Battle Flag

I’ve lived my entire life in the South, first Georgia and now North Carolina, but I’ve never paid much attention to the Confederate battle flag, the so-called stars and bars. Despite some ancestors who fought for the Confederacy and several childhood family vacations spent navigating cannons, split-rail fences, and museums filled with the tattered remnants of soldiering at Civil War battlefields, I didn’t associate the Confederate flag with my Southern heritage. However, I didn’t particularly associate it with present-day racism, which seemed more insidious and less blatant.

If I’m honest, I always thought Confederate imagery was more silly than anything: the province of drunks who listened to too much Lynyrd Skynyrd, people whose grand life ambition was to cruise the streets in imitation General Lee cars from “The Dukes of Hazzard,” and those crazy, foul-mouthed but somehow pitiful folks in the KKK. In other words, Confederate symbols were for aging, bitter people who couldn’t let go of the imagined glories of their forbearers to deal with the realities of their own lives. I thought the flag eventually would die out.

So when America suffered through yet another mass murder, this time in Charleston, S.C., the Confederate battle flag’s prominent role in the 21-year-old killer’s racist pathology shocked me. While I knew South Carolina flew the battle flag at public buildings and that Mississippi still used it in the state flag, I assumed they were, as usual, dragging their feet as the rest of us moved forward. I didn’t realize that, until this past week, Wal-Mart, Sears, Amazon and other mainstream retailers sold Confederate paraphernalia. I also didn’t realize that nine Southern states, including North Carolina and Georgia, allow drivers to use Confederate flag license plates, or that the flag is a common fixture at NASCAR races.

I can (kind of) understand the positive argument that Confederate flag-wavers make. All white Southerners are not, and were not, evil, people-owning racists—that’s what my 79-year-old father’s parents taught him, and it’s easy to see why they would want to shift the narrative and find whatever good they could. Looking at the history of the rest of the United States and the world at large, white Southerners aren’t exceptionally delusional in this regard. So I’ll agree that some whites supported the Confederacy for love of family and neighbor, for state rights, for reasons other than to keep African Americans enslaved. I also will accept that a few used the battle flag as a misguided symbol of Southern unity during the very real hardships of the post-war years, not as a tool to further oppress and segregate black people.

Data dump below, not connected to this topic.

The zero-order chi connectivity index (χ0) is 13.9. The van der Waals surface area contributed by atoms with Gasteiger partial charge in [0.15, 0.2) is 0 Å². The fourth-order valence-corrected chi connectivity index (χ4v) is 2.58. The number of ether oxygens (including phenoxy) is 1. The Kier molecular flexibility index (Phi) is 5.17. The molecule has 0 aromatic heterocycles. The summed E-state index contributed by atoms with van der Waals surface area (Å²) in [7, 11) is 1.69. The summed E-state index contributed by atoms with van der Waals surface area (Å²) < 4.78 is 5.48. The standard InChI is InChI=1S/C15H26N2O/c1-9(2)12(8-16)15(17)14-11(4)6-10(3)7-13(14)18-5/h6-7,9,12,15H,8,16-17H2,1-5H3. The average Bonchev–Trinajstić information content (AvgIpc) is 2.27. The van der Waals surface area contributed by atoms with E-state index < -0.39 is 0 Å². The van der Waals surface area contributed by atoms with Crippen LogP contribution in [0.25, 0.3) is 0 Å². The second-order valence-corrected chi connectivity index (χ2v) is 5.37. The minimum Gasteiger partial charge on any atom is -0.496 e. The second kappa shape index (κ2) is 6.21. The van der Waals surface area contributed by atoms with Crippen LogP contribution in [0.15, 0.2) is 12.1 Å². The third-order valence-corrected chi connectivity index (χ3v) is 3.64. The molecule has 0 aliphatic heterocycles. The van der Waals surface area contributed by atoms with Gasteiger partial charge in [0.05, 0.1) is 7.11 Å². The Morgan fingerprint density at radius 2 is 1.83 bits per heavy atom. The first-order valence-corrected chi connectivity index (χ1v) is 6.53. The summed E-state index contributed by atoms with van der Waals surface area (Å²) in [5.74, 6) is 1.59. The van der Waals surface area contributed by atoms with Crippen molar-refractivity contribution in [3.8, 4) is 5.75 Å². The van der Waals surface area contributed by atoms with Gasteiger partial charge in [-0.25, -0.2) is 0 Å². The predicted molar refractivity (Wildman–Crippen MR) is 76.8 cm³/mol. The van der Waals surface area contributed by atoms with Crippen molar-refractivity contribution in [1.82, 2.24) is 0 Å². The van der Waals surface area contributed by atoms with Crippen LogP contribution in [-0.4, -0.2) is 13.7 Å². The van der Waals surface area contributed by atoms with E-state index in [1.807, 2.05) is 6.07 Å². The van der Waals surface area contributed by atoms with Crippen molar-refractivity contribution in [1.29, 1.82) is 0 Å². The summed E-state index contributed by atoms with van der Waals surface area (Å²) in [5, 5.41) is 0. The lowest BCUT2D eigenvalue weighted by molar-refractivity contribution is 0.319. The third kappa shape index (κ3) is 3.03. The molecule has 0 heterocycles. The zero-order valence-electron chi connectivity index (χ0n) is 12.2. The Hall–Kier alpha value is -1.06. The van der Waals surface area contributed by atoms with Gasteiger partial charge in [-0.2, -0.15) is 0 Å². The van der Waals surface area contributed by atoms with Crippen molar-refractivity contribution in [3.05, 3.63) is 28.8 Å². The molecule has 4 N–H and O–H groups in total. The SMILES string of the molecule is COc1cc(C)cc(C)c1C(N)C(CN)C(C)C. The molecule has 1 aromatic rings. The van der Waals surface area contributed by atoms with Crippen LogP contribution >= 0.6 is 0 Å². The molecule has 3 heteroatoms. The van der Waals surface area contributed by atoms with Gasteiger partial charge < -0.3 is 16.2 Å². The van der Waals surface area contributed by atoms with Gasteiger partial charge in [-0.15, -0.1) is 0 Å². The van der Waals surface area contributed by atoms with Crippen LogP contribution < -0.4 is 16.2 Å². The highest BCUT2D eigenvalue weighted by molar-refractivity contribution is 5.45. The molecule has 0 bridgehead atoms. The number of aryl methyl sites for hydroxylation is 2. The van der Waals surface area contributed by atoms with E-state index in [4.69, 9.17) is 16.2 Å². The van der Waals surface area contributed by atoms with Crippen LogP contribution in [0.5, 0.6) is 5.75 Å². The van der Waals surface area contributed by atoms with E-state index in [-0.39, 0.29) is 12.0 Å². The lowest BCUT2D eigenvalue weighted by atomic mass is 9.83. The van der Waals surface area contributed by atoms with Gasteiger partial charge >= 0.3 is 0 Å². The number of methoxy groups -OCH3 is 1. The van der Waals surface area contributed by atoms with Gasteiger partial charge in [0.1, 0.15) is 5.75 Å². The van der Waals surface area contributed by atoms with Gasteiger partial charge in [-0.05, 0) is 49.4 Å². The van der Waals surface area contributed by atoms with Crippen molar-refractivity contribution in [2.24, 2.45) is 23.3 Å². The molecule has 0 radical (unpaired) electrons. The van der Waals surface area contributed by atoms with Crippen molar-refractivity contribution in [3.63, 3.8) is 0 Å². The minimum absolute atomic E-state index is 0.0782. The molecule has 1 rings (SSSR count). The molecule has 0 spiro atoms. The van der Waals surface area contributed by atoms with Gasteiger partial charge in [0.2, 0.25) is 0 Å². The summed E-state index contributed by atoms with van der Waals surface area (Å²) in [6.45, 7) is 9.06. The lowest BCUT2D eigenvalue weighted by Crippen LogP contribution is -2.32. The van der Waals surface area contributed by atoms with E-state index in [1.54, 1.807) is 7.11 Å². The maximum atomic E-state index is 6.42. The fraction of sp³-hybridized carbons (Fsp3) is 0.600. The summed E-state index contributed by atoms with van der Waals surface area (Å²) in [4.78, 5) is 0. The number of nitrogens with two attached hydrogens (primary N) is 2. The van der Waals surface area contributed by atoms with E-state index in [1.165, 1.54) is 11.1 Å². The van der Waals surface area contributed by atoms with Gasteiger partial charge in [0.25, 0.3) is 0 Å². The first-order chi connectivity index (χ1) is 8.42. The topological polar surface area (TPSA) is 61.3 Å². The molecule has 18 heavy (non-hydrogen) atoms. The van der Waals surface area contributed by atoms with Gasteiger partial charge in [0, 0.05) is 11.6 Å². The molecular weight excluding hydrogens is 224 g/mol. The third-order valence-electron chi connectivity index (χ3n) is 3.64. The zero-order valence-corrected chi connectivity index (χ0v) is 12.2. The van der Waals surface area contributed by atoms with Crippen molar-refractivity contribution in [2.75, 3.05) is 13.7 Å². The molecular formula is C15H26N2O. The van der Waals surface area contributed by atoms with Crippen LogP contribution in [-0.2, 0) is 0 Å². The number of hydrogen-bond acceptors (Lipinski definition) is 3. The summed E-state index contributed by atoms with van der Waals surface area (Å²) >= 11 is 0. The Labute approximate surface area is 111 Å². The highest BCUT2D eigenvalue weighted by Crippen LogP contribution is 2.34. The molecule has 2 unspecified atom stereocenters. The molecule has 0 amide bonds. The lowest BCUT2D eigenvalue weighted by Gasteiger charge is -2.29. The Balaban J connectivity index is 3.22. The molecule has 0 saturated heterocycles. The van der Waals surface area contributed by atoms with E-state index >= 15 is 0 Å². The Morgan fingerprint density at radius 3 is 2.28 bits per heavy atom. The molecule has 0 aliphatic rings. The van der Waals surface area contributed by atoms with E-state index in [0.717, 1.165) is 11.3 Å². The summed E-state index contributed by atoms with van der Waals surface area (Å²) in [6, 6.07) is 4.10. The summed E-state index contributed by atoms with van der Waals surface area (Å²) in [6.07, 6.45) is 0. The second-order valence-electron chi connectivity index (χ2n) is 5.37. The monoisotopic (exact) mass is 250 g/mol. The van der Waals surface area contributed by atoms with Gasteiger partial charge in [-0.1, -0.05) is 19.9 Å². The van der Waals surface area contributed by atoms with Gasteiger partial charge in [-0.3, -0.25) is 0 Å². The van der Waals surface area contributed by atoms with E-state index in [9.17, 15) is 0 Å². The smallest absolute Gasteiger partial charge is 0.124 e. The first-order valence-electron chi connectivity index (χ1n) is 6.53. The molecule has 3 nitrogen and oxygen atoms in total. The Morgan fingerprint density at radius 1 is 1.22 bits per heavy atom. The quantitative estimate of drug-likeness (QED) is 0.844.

However, whether or not our personal histories include racism, our collective history does. African Americans didn’t enslave or lynch or dehumanize themselves. If my grandparents or great-whoevers didn’t do these things, their neighbors did—and my family stood by and let them. So any small points of Civil War-era historical pride that can possibly be laid claim to don’t negate or alleviate the indefensible, often murderous racism of slavery and the segregation that followed. Pride doesn’t change the fact that the battle flag symbolizes racism to most people.

“It’s free speech! I can do what I want, and anyone who doesn’t like the flag can look away!” Some white Southerners seem to feel like it’s too politically correct to worry about hurting the feelings of African Americans and other minorities, at the expense of their ability to promote their own heritage. However, as Charleston shows, the issue is about more than emotional pain. The battle flag is a flash point for a brand-new generation of racists, who have the ability and the means to murder people they don’t like in the modern equivalent of a mass lynching. This past February, the Equal Justice Initiative in Montgomery, Ala., issued a report identifying the lynchings of 3,959 African-Americans in 12 Southern states between 1877 and 1950.

My Southern heritage isn’t a flag. What I learned from that father I mentioned is to live life with as much kindness, grace, generosity, and personal honor as I can muster. No matter how noble our intent, using Confederate imagery has no honor. It makes us complicit in the actions of racists, whether they’re using the n-word, or unfairly denying mortgages, or murdering people in a church. The question is: Are we going to let the battle flag and other Confederate symbols be used as socially acceptable—even state-sanctioned—racist propaganda to inflame a new era of lynchings? Or, unlike our ancestors, are we going to stand up and create a better legacy? The flag hasn’t faded away, so let’s stamp it out.

Caralyn Davis lives in Asheville, N.C. She works as a freelance writer/editor and is a student in the Great Smokies Writing Program at the University of North Carolina-Asheville. Her creative nonfiction has appeared in Superstition Review. Her fiction has appeared in The Doctor T.J. Eckleburg Review, Monkeybicycle, Relief Journal, Deep South, The Drum, and other publications.